Daylife/Reuters Pictures used by permission
In the end, all it took was a small chemical spill — perhaps less than a barrelful — to bring down the newest, mightiest oil refinery in the United States.
Three weeks ago, while workers repaired a minor leak at the Port Arthur, Texas plant owned by Motiva Enterprises, a few gallons a day of so-called “caustic” was inadvertently seeping into the newly built crude distillation unit (CDU), the 30-story-high network of interconnected cylinders and latticed pipelines at the heart of the refining process.
While harmless when mixed with crude, the undiluted caustic vaporized into an invisible but devastating agent of corrosion as the chamber heated up to 370ºC; the chemical gas raced through key units, fouled huge heaters and corroded thousands of feet of stainless steel pipe.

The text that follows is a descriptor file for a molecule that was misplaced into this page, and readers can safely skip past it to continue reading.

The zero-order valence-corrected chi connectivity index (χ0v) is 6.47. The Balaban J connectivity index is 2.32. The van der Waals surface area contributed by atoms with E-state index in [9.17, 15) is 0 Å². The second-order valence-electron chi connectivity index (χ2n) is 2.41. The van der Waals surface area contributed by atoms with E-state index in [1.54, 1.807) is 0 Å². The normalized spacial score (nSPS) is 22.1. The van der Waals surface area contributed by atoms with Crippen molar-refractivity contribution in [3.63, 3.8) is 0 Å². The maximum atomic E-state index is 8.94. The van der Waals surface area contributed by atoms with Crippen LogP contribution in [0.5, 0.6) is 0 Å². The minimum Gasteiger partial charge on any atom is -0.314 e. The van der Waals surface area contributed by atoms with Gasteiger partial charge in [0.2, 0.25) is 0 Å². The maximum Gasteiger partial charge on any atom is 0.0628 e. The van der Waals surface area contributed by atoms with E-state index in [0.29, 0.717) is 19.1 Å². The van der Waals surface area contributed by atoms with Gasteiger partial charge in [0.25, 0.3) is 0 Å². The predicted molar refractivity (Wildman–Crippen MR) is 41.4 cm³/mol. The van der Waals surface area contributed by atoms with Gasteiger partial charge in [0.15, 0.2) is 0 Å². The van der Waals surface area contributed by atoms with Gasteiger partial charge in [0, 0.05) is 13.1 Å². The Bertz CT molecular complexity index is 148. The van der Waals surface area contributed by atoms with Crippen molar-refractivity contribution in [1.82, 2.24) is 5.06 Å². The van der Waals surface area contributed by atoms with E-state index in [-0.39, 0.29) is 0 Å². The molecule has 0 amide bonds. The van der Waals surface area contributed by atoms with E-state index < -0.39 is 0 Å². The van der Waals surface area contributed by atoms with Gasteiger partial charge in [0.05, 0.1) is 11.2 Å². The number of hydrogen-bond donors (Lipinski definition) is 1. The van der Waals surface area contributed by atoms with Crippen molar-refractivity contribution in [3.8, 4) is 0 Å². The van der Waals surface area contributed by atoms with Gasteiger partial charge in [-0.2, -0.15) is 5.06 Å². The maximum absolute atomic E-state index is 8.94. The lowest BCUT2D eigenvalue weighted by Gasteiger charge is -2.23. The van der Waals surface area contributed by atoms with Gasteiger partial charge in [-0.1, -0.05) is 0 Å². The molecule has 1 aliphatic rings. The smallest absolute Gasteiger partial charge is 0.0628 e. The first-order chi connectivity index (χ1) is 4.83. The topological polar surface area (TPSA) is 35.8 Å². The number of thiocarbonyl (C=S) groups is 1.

Now, just weeks after they commissioned the biggest U.S. refinery project in a decade, two of the world’s biggest oil titans — Royal Dutch Shell and Saudi Aramco, which own Motiva — are rushing to repair the potentially billion-dollar glitch that has added an embarrassing and costly coda to a landmark $10 billion expansion…
On Friday, in response to Reuters questions, Motiva spokeswoman Kayla Macke confirmed the contamination: “The preliminary inspection indicates that parts of the new unit have been contaminated with elevated levels of caustic.”
The extent of the damage is still not known as portions of the crude unit are too hot to enter, according to the sources. Some areas may not be accessible for weeks.
RTFA. It’s an adventure tale. It’s a long horror story. It would make a splendid documentary about “for want of a nail a shoe was lost!”
Every interlocking part of the disaster follows on naturally from the preceding event. Until you get to the initiating mistake which is yet to be agreed upon. Probably, not till everyone is in court.